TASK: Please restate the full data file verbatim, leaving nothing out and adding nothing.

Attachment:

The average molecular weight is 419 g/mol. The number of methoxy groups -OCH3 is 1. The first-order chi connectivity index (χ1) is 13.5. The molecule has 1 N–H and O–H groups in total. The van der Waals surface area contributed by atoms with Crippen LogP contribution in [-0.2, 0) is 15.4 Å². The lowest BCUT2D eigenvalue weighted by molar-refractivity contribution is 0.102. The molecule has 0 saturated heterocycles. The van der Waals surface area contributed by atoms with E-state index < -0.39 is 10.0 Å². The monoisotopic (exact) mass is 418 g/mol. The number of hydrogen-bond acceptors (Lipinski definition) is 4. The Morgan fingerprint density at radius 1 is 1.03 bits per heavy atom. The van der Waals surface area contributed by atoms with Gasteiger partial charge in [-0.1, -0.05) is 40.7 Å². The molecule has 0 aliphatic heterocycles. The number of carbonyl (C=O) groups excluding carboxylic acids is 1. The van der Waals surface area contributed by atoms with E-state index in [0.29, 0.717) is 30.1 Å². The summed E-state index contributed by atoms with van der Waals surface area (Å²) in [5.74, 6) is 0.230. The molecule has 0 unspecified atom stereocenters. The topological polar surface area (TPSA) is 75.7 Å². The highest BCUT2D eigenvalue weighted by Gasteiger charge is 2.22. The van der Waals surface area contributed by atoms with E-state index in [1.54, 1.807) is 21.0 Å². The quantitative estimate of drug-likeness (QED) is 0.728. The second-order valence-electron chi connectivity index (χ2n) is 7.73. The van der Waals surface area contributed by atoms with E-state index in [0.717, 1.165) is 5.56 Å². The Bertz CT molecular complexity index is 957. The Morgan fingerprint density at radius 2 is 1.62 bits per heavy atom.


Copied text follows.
The average molecular weight is 419 g/mol. The number of methoxy groups -OCH3 is 1. The first-order chi connectivity index (χ1) is 13.5. The molecule has 1 N–H and O–H groups in total. The van der Waals surface area contributed by atoms with Crippen LogP contribution in [-0.2, 0) is 15.4 Å². The lowest BCUT2D eigenvalue weighted by molar-refractivity contribution is 0.102. The molecule has 0 saturated heterocycles. The van der Waals surface area contributed by atoms with E-state index < -0.39 is 10.0 Å². The monoisotopic (exact) mass is 418 g/mol. The number of hydrogen-bond acceptors (Lipinski definition) is 4. The Morgan fingerprint density at radius 1 is 1.03 bits per heavy atom. The van der Waals surface area contributed by atoms with Gasteiger partial charge in [-0.1, -0.05) is 40.7 Å². The molecule has 0 aliphatic heterocycles. The number of carbonyl (C=O) groups excluding carboxylic acids is 1. The van der Waals surface area contributed by atoms with E-state index in [0.29, 0.717) is 30.1 Å². The summed E-state index contributed by atoms with van der Waals surface area (Å²) in [5.74, 6) is 0.230. The molecule has 0 unspecified atom stereocenters. The topological polar surface area (TPSA) is 75.7 Å². The highest BCUT2D eigenvalue weighted by Gasteiger charge is 2.22. The van der Waals surface area contributed by atoms with E-state index in [1.54, 1.807) is 21.0 Å². The quantitative estimate of drug-likeness (QED) is 0.728. The second-order valence-electron chi connectivity index (χ2n) is 7.73. The van der Waals surface area contributed by atoms with E-state index in [0.717, 1.165) is 5.56 Å². The Bertz CT molecular complexity index is 957. The Morgan fingerprint density at radius 2 is 1.62 bits per heavy atom.